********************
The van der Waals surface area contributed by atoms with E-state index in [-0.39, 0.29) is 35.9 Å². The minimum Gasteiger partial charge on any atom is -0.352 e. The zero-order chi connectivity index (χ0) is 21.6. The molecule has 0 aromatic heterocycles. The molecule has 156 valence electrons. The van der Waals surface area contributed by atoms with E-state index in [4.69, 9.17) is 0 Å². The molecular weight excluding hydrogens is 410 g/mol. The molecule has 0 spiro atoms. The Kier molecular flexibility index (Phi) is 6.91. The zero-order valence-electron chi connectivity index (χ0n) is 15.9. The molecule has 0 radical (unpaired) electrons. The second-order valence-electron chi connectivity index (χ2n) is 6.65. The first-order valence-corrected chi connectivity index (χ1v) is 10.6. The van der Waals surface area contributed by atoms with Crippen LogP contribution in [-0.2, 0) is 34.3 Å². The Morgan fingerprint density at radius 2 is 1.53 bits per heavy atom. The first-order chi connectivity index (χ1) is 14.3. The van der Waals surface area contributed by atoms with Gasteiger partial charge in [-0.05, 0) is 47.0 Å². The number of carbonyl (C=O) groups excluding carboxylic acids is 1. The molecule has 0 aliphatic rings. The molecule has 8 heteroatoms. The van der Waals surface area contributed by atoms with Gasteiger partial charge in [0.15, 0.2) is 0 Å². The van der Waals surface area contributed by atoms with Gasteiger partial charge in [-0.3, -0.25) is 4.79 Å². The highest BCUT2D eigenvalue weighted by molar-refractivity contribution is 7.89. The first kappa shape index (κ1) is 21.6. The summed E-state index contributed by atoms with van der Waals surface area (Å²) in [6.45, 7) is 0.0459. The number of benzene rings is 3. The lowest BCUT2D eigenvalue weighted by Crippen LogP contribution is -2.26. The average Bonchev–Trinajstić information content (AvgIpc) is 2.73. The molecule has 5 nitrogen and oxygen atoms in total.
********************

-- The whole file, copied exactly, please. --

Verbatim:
The van der Waals surface area contributed by atoms with E-state index in [-0.39, 0.29) is 35.9 Å². The minimum Gasteiger partial charge on any atom is -0.352 e. The zero-order chi connectivity index (χ0) is 21.6. The molecule has 0 aromatic heterocycles. The molecule has 156 valence electrons. The van der Waals surface area contributed by atoms with E-state index in [4.69, 9.17) is 0 Å². The molecular weight excluding hydrogens is 410 g/mol. The molecule has 0 spiro atoms. The Kier molecular flexibility index (Phi) is 6.91. The zero-order valence-electron chi connectivity index (χ0n) is 15.9. The molecule has 0 radical (unpaired) electrons. The second-order valence-electron chi connectivity index (χ2n) is 6.65. The first-order valence-corrected chi connectivity index (χ1v) is 10.6. The van der Waals surface area contributed by atoms with Crippen LogP contribution in [-0.2, 0) is 34.3 Å². The Morgan fingerprint density at radius 2 is 1.53 bits per heavy atom. The first-order chi connectivity index (χ1) is 14.3. The van der Waals surface area contributed by atoms with Gasteiger partial charge in [-0.05, 0) is 47.0 Å². The number of carbonyl (C=O) groups excluding carboxylic acids is 1. The molecule has 0 aliphatic rings. The molecule has 8 heteroatoms. The van der Waals surface area contributed by atoms with Gasteiger partial charge in [0.15, 0.2) is 0 Å². The van der Waals surface area contributed by atoms with Gasteiger partial charge in [-0.3, -0.25) is 4.79 Å². The highest BCUT2D eigenvalue weighted by molar-refractivity contribution is 7.89. The first kappa shape index (κ1) is 21.6. The summed E-state index contributed by atoms with van der Waals surface area (Å²) in [6.45, 7) is 0.0459. The number of benzene rings is 3. The lowest BCUT2D eigenvalue weighted by Crippen LogP contribution is -2.26. The average Bonchev–Trinajstić information content (AvgIpc) is 2.73. The molecule has 5 nitrogen and oxygen atoms in total.